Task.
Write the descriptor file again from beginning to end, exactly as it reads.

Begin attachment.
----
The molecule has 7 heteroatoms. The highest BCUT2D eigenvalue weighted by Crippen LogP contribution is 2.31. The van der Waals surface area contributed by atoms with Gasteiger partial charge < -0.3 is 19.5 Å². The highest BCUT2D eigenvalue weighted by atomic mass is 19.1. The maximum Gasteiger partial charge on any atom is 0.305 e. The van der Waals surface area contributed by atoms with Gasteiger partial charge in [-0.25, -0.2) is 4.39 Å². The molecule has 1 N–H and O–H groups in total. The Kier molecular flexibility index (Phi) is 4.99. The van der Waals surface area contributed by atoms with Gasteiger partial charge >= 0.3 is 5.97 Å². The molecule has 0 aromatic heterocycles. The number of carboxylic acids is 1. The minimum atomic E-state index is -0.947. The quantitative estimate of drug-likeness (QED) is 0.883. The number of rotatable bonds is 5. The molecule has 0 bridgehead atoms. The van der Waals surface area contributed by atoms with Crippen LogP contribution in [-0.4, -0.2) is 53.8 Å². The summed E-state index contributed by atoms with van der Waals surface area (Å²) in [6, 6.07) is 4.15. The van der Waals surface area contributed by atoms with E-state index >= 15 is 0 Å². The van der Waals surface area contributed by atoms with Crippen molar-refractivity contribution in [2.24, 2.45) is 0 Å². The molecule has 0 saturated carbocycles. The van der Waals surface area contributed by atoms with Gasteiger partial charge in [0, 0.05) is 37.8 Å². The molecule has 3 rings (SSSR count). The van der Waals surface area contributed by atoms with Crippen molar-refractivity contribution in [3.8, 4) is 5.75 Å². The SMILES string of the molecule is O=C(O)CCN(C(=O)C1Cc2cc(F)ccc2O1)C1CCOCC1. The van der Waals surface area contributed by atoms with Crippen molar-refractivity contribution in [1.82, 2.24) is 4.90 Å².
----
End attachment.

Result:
The molecule has 7 heteroatoms. The highest BCUT2D eigenvalue weighted by Crippen LogP contribution is 2.31. The van der Waals surface area contributed by atoms with Gasteiger partial charge < -0.3 is 19.5 Å². The highest BCUT2D eigenvalue weighted by atomic mass is 19.1. The maximum Gasteiger partial charge on any atom is 0.305 e. The van der Waals surface area contributed by atoms with Gasteiger partial charge in [-0.25, -0.2) is 4.39 Å². The molecule has 1 N–H and O–H groups in total. The Kier molecular flexibility index (Phi) is 4.99. The van der Waals surface area contributed by atoms with Gasteiger partial charge >= 0.3 is 5.97 Å². The molecule has 0 aromatic heterocycles. The number of carboxylic acids is 1. The minimum atomic E-state index is -0.947. The quantitative estimate of drug-likeness (QED) is 0.883. The number of rotatable bonds is 5. The molecule has 0 bridgehead atoms. The van der Waals surface area contributed by atoms with Crippen LogP contribution in [-0.4, -0.2) is 53.8 Å². The summed E-state index contributed by atoms with van der Waals surface area (Å²) in [6, 6.07) is 4.15. The van der Waals surface area contributed by atoms with E-state index >= 15 is 0 Å². The van der Waals surface area contributed by atoms with Crippen molar-refractivity contribution in [2.24, 2.45) is 0 Å². The molecule has 0 saturated carbocycles. The van der Waals surface area contributed by atoms with Gasteiger partial charge in [0, 0.05) is 37.8 Å². The molecule has 3 rings (SSSR count). The van der Waals surface area contributed by atoms with Crippen molar-refractivity contribution in [3.8, 4) is 5.75 Å². The SMILES string of the molecule is O=C(O)CCN(C(=O)C1Cc2cc(F)ccc2O1)C1CCOCC1. The van der Waals surface area contributed by atoms with Crippen molar-refractivity contribution in [1.82, 2.24) is 4.90 Å².